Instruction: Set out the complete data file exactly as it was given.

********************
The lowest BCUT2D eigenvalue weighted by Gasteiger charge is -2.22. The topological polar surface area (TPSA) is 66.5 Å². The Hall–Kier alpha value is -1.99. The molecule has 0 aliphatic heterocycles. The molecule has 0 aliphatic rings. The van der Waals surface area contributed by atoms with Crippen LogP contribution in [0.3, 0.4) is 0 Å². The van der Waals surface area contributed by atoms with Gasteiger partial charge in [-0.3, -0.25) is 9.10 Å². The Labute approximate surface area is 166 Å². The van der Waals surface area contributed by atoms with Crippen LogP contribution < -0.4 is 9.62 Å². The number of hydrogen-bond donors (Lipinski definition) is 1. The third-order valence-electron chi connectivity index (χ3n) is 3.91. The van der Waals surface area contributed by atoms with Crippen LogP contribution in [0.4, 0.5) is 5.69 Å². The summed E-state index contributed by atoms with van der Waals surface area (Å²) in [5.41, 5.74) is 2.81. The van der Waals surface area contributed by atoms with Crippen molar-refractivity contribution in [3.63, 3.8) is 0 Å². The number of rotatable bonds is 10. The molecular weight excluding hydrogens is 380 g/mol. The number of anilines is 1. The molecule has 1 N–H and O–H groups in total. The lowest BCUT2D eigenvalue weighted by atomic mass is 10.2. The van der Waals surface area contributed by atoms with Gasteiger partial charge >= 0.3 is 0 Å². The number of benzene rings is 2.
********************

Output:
The lowest BCUT2D eigenvalue weighted by Gasteiger charge is -2.22. The topological polar surface area (TPSA) is 66.5 Å². The Hall–Kier alpha value is -1.99. The molecule has 0 aliphatic heterocycles. The molecule has 0 aliphatic rings. The van der Waals surface area contributed by atoms with Crippen LogP contribution in [0.3, 0.4) is 0 Å². The van der Waals surface area contributed by atoms with Gasteiger partial charge in [-0.3, -0.25) is 9.10 Å². The Labute approximate surface area is 166 Å². The van der Waals surface area contributed by atoms with Crippen LogP contribution < -0.4 is 9.62 Å². The number of hydrogen-bond donors (Lipinski definition) is 1. The third-order valence-electron chi connectivity index (χ3n) is 3.91. The van der Waals surface area contributed by atoms with Crippen LogP contribution in [0.4, 0.5) is 5.69 Å². The summed E-state index contributed by atoms with van der Waals surface area (Å²) in [5.41, 5.74) is 2.81. The van der Waals surface area contributed by atoms with Crippen molar-refractivity contribution in [3.63, 3.8) is 0 Å². The number of rotatable bonds is 10. The molecular weight excluding hydrogens is 380 g/mol. The number of anilines is 1. The molecule has 1 N–H and O–H groups in total. The lowest BCUT2D eigenvalue weighted by atomic mass is 10.2. The van der Waals surface area contributed by atoms with Gasteiger partial charge >= 0.3 is 0 Å². The number of benzene rings is 2.